Tropaeolum tricolor (three-coloured Indian cress)
Three-coloured Indian cress is a delicate, colourful climber with thread-like stems and small, bright red, purple and yellow, long-spurred flowers.
About this species
This attractive, delicate-looking but hardy climber has masses of thread-like stems which climb into any available vegetation. The stems can reach 5 m long, and appear in late winter from a reddish, underground tuber (storage organ). The bright green leaves are soft, round and deeply five or six-lobed. The small flowers appear in spring, singly in the leaf axils, and have a long, pointed red spur, dark sepals and small yellow petals in the pinched mouth. The flowers are pollinated by green-backed firecrown hummingbirds (Sephanoides sephaniodes).
Geography & Distribution
Native to central and northern Chile, where it occurs from the coastal mountains of Antofagasta, south to the temperate forests of Los Lagos. In the north it is found growing in fog zone vegetation between about 300-900 m above sea level, but further south in central Chile it grows at up to 2,500 m above sea level.
A straggling, tuberous, climber up to around 5 m high, attaching by curling petioles (leaf stalks). The leaves are peltate (rounded and with petiole attached near the centre), deeply five or six-lobed and up to 25 mm across. The flowers are about 3 cm long, including the spur. The calyx (whorl of sepals) has five lobes and is red, orange or yellow, with a dark purplish band, and is extended to form a slender, red spur. The petals are small (4–5 x 2–4 mm), yellow or green and round, with a long, narrow stalk-like base. The dark brown fruits have 2 or 3 mericarps (seed-containing parts, each deriving from a carpel) each containing dark brown seeds.
Illustration from Curtis's Botanical Magazine
Hand-coloured engraving of Tropaeolum tricolor by W.J. Hooker (1832) reproduced from Curtis’s Botanical Magazine.
Curtis’s Botanical Magazine (Editor: Martyn Rix) provides an international forum of particular interest to botanists and horticulturists, plant ecologists and those with a special interest in botanical illustration.
Now well over two hundred years old, the Magazine is the longest running botanical periodical featuring colour illustrations of plants. Each four-part volume contains 24 plant portraits reproduced from watercolour originals by leading international botanical artists. Detailed but accessible articles combine horticultural and botanical information, history, conservation and economic uses of the plants described.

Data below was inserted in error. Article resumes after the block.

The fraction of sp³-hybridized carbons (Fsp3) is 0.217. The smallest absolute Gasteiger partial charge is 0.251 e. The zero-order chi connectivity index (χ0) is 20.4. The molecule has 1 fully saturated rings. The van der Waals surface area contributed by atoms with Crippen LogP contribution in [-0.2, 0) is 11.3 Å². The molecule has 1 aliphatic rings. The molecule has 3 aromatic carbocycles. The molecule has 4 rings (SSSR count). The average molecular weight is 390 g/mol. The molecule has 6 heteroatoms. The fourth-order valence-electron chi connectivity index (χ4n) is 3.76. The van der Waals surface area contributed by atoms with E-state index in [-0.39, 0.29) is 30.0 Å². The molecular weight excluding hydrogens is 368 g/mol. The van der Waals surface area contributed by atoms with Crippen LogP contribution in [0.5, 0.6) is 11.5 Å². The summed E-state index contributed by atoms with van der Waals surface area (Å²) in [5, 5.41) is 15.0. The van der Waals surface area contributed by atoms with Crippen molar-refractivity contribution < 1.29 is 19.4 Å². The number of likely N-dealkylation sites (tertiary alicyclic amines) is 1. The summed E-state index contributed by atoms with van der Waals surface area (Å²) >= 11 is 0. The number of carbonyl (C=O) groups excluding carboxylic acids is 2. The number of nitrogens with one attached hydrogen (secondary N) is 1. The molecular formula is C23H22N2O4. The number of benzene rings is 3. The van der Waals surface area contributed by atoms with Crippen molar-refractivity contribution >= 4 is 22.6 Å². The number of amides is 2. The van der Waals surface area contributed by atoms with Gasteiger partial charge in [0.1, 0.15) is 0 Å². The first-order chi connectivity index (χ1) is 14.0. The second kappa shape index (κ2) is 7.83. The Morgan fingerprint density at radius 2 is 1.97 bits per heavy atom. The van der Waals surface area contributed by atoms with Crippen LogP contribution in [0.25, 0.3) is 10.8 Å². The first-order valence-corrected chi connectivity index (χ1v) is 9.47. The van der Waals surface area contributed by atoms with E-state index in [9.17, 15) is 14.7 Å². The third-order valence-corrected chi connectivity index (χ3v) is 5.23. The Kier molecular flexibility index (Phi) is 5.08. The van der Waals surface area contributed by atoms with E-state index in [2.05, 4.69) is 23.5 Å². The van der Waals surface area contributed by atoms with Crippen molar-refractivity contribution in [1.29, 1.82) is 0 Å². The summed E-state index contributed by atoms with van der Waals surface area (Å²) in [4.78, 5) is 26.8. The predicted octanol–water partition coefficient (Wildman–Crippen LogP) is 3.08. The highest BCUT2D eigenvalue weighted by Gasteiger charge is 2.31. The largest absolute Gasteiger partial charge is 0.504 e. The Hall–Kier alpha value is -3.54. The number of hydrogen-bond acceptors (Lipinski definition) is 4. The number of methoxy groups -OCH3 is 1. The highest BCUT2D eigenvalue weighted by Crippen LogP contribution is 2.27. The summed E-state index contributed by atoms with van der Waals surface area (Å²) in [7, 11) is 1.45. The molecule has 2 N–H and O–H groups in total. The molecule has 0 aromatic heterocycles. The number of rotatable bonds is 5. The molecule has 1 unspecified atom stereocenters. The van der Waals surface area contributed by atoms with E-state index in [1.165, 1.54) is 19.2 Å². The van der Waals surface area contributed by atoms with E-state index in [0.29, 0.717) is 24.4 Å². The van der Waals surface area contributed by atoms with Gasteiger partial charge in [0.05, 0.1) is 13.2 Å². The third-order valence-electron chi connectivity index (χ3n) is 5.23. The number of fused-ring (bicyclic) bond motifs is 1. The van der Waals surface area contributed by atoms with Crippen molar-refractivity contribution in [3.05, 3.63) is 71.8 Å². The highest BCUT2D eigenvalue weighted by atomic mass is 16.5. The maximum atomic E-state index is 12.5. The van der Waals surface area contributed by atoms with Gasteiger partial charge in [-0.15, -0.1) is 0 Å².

Published for the Royal Botanic Gardens, Kew by Wiley-Blackwell Publishing.
See the Wiley-Blackwell Subscription Information page for rates (for both print and online).
Three-coloured Indian cress is cultivated as an ornamental.
Millennium Seed Bank: Seed storage
Kew's Millennium Seed Bank Partnership aims to save plant life worldwide, focusing on plants under threat and those of most use in the future. Seeds are dried, packaged and stored at a sub-zero temperature in our seed bank vault.
Description of seeds: Average 1,000 seed weight = 23.5 g.
Number of seed collections stored in the Millennium Seed Bank: None.
Tropaeolum tricolor (Image: Richard Wilford)
Three-coloured Indian cress is the longest flowering species of Tropaeolum in the collection at Kew, and also one of the most vigorous. It can easily cover, and overtop, the 2 m stakes provided as support. It is grown in a frost-free glasshouse, in large (30 cm diameter) pots, filled with a free-draining, loam-based soil mix. The plants are re-potted in late summer and, once watered, growth soon appears above the ground. At re-potting time the tubers are often found near the bottom of the pot and if seedlings are raised and left too long before potting up, the tubers may emerge through the drainage hole at the bottom. The first buds are produced by early spring.
This species at Kew
Pressed and dried specimens of Tropaeolum tricolor are held in Kew’s Herbarium, where they are available to researchers by appointment. The details of some of these specimens, including images, can be seen on-line in the Herbarium Catalogue.
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